Gas company Air Liquide reports that new inert gas technology which prevents the oxidation of wine, and thereby maintains the qua- lity and character, has been introduced to the wine industry.
Air Liquide food and beverage market manager Lizbe Sorore explains that, by using the innovative Cryogen Injector, which uses liquid nitrogen dispensing technology either as a prepurge in empty bottles or as a post-purge in filled bottles, winemakers can achieve a significant and consistent reduction in dissolved oxygen (DO) levels of bottled wines.
“The primary aim of the winemaker during the bottling process is to maintain the initial good quality of the wine and ensure that the wine is bottled to specification. It is critical to prevent oxygen pick-up and manage the DO during the bottling process, specifically wines under screw cap where the headspace is about 9 m∙ of air. This could equate to about 2 mg/∙ DO. This headspace needs to be managed,” she says.
She explains that the liquid nitrogen will expand volume- trically at a ratio of about 700 to 1 and displace all residual oxygen in the empty bottles and headspace, preventing undesirable oxidation by lower- ing the increase in DO levels during shelf life.
“The same technology is also used to increase the internal pressure and ensure rigidity in thin-walled aluminium cans and polyethylene teraphthalate (PET) bottles used for noncarbonated beverages and water. This will prevent the ‘panelling’ effect, allowing for stacking of pallets during warehousing and distribution and enabling the producer to possibly change over to lower-weight PET bottles,” she asserts.
Sorore says that the global consumer megatrends of quality, health and safety, as well as ensuring sustainable solutions to customers and taking care of the environment, drive the technological innovations of Air Liquide’s research and development programmes in the wine, brewing and beverage industry.
Air Liquide carbon dioxide (CO2) product manager Annetta van Vuuren says that one of the most common applications of CO2 in the brewing and bever- age industry is carbonation, followed by the manufacturing of dry ice and protective atmospheres in the wine industry.
“CO2 is a by-product of many industrial processes like sugar and alcohol fermentation, chemical manufacturing and petrochemicals refineries. The gas industry captures the CO2 stream, compresses, purifies and liquefies it to conform to the highest international and national standards. All Air Liquide’s CO2 supplied to the wine, beverage and brewing industries are classified as beverage grade, in accordance with South African National Standards,” she says.
Van Vuuren adds that the safety of the company’s gases and installations is paramount for its continued success in the wine, beverage and brewing industries.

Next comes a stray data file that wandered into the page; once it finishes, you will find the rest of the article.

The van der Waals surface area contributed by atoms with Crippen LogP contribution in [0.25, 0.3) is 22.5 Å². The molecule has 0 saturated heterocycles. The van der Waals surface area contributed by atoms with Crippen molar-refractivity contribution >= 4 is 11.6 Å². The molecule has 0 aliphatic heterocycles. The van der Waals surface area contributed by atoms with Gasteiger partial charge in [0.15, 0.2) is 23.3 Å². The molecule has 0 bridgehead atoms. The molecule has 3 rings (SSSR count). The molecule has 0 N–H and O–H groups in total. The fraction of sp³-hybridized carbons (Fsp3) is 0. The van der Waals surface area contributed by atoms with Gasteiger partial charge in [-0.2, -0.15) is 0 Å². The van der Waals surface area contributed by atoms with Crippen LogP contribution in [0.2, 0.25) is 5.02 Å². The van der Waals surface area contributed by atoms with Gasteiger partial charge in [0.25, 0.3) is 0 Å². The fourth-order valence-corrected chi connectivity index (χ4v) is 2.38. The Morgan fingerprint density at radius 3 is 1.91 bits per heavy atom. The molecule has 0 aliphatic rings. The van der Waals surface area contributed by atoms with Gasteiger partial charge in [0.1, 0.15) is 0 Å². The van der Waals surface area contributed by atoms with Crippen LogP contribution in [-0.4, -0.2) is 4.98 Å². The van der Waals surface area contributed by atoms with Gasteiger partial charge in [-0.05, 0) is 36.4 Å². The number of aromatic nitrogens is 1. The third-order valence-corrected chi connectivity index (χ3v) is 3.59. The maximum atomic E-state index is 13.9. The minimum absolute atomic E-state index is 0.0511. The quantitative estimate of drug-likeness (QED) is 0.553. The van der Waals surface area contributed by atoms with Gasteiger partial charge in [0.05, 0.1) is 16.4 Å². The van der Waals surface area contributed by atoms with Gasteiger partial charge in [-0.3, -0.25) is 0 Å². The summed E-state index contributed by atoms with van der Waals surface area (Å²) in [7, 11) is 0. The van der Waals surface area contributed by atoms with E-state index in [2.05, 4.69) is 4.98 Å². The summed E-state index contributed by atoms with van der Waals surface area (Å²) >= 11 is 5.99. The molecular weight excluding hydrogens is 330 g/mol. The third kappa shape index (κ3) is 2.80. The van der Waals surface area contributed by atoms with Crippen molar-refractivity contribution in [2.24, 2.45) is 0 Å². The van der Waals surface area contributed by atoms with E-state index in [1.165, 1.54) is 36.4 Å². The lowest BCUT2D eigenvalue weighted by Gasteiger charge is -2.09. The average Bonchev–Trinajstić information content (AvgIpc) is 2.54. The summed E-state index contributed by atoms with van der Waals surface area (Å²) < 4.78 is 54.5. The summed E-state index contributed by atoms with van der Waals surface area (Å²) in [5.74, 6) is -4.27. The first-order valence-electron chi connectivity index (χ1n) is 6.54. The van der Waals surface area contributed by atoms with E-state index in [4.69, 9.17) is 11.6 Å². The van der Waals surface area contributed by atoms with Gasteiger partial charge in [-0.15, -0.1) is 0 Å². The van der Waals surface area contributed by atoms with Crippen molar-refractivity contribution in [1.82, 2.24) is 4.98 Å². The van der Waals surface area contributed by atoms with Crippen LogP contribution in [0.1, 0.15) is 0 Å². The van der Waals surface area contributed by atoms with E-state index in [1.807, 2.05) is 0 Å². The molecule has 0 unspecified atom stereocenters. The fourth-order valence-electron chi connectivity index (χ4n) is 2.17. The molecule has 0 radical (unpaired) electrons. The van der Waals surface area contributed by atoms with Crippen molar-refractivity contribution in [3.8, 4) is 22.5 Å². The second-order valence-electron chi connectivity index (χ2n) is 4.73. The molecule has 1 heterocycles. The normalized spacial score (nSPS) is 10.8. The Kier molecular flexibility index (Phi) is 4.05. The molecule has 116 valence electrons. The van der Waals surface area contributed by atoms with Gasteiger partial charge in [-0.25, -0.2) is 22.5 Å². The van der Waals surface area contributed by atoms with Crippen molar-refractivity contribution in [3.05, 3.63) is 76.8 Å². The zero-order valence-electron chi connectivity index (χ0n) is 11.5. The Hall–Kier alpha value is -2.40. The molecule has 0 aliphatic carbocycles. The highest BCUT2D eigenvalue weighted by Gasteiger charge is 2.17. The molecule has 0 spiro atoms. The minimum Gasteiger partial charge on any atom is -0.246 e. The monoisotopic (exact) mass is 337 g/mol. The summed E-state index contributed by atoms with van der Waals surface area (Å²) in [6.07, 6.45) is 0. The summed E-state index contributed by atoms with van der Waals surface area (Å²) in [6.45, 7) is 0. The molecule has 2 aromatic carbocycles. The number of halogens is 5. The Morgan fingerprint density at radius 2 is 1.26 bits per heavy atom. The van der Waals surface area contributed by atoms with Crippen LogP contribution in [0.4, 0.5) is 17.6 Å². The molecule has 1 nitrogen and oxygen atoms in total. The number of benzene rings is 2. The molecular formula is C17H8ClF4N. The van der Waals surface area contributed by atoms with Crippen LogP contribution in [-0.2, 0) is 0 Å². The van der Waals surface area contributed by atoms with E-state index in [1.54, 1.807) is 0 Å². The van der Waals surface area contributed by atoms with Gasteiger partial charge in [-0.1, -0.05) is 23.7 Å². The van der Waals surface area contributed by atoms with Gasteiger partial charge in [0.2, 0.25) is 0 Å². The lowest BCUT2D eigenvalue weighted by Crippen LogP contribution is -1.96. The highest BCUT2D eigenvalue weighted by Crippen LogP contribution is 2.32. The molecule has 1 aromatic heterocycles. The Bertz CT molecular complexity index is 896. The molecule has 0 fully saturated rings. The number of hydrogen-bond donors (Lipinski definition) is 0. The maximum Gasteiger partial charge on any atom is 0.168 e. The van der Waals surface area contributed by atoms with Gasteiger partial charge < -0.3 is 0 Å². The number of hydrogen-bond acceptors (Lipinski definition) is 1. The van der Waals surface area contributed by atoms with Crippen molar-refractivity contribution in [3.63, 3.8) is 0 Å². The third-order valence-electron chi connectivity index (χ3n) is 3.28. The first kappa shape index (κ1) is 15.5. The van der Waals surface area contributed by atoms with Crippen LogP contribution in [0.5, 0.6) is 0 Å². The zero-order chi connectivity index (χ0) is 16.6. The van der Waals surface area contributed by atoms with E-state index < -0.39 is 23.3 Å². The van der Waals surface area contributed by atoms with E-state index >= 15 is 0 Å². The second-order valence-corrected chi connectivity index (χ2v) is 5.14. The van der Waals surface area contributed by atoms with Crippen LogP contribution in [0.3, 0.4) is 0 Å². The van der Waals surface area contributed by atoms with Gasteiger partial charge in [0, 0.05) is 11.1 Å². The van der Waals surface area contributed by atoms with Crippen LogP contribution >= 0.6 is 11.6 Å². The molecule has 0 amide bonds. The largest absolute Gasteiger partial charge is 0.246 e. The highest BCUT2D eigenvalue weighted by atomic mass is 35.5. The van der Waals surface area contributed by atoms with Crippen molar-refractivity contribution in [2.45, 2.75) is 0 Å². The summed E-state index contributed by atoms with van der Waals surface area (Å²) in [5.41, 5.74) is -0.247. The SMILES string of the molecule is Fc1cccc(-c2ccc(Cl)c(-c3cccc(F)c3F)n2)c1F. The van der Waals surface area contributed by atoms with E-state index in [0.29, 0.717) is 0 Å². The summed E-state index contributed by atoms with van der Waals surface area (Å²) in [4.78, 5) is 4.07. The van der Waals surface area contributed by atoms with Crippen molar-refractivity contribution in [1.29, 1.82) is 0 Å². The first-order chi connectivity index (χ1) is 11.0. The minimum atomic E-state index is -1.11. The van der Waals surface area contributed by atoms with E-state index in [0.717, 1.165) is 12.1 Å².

“Air Liquide values the safety of its customers, employees and the environment. To that end, we have implemented gas safety and awareness training as a value-added service with special focus on the wine industry,” she explains.
The shortage of CO2 every year since 2003, is a significant challenge for the wine industry.
Van Vuuren says that even a minute product like CO2 can bring a halt to production. Air Liquide has been able to enter this market with a new strategy since 2004, which includes the multisourcing of gas, diversifying sources and providing the highest-quality products. The company is now diversifying its sourcing of raw gas into different regions and industries.
The company commissioned another CO2 plant, in South Africa, in 2007. This was the first in South Africa in more than ten years, with a second plant commissioned in Swaziland, in 2008. Currently, the company has six sources of CO2 and aims to expand further.
“We will keep expanding as our business grows so that our customers do not have to expe- rience any interruptions in gas supply. Although it is more expensive to develop a number of smaller plants, instead of one big plant, we want to ensure reliability of supply to our customers,” she adds.
Van Vuuren says that, as wineries are now entering into a harvest period, they are starting to feel the shortage of CO2.
“CO2 is a critical component of the beverage industry, but, unfortunately, demand peaks at a time when supply shuts down. Air Liquide has moved away from that with the diver- sification of supply and the industry has bought into our initiative. We have experienced positive reaction and more contracts,” she asserts.
Sorore says that, according to nonprofit industry organi- sation Wines of South Africa, the modern South African wine industry is a little over a decade old and has had to catch up. Exports grew by 335% between 1995 and 2007 and wine producers started developing a knowledge of international markets and the needs and demands of consumers.
“The challenge for Air Liquide is to remain abreast of these international consumer trends, understand the needs and requirements of our wine- makers and translate the information into innovative, sustainable inert gas solutions that can add value to our local wine industry,” Sorore concludes.